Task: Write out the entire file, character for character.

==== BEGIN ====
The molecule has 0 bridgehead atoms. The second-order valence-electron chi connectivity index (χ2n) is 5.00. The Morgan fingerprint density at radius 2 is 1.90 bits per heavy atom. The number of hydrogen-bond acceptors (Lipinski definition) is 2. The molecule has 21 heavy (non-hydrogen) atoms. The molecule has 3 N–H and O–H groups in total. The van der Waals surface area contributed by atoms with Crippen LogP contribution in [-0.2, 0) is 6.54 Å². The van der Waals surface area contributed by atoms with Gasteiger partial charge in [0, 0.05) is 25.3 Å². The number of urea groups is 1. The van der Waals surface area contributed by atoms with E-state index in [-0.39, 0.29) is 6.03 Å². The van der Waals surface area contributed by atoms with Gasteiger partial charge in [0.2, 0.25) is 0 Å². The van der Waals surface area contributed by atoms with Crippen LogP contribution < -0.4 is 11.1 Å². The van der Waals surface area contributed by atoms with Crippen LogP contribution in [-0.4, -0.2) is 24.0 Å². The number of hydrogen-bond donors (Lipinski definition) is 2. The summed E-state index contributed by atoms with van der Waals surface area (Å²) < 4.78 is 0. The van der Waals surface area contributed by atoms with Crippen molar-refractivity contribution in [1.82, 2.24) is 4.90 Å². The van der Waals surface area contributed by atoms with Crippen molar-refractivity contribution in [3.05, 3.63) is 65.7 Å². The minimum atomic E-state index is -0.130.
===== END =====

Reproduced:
The molecule has 0 bridgehead atoms. The second-order valence-electron chi connectivity index (χ2n) is 5.00. The Morgan fingerprint density at radius 2 is 1.90 bits per heavy atom. The number of hydrogen-bond acceptors (Lipinski definition) is 2. The molecule has 21 heavy (non-hydrogen) atoms. The molecule has 3 N–H and O–H groups in total. The van der Waals surface area contributed by atoms with Crippen LogP contribution in [-0.2, 0) is 6.54 Å². The van der Waals surface area contributed by atoms with Gasteiger partial charge in [0, 0.05) is 25.3 Å². The number of urea groups is 1. The van der Waals surface area contributed by atoms with E-state index in [-0.39, 0.29) is 6.03 Å². The van der Waals surface area contributed by atoms with Gasteiger partial charge in [0.2, 0.25) is 0 Å². The van der Waals surface area contributed by atoms with Crippen LogP contribution < -0.4 is 11.1 Å². The van der Waals surface area contributed by atoms with Crippen LogP contribution in [-0.4, -0.2) is 24.0 Å². The number of hydrogen-bond donors (Lipinski definition) is 2. The summed E-state index contributed by atoms with van der Waals surface area (Å²) < 4.78 is 0. The van der Waals surface area contributed by atoms with Crippen molar-refractivity contribution in [1.82, 2.24) is 4.90 Å². The van der Waals surface area contributed by atoms with Crippen molar-refractivity contribution in [3.05, 3.63) is 65.7 Å². The minimum atomic E-state index is -0.130.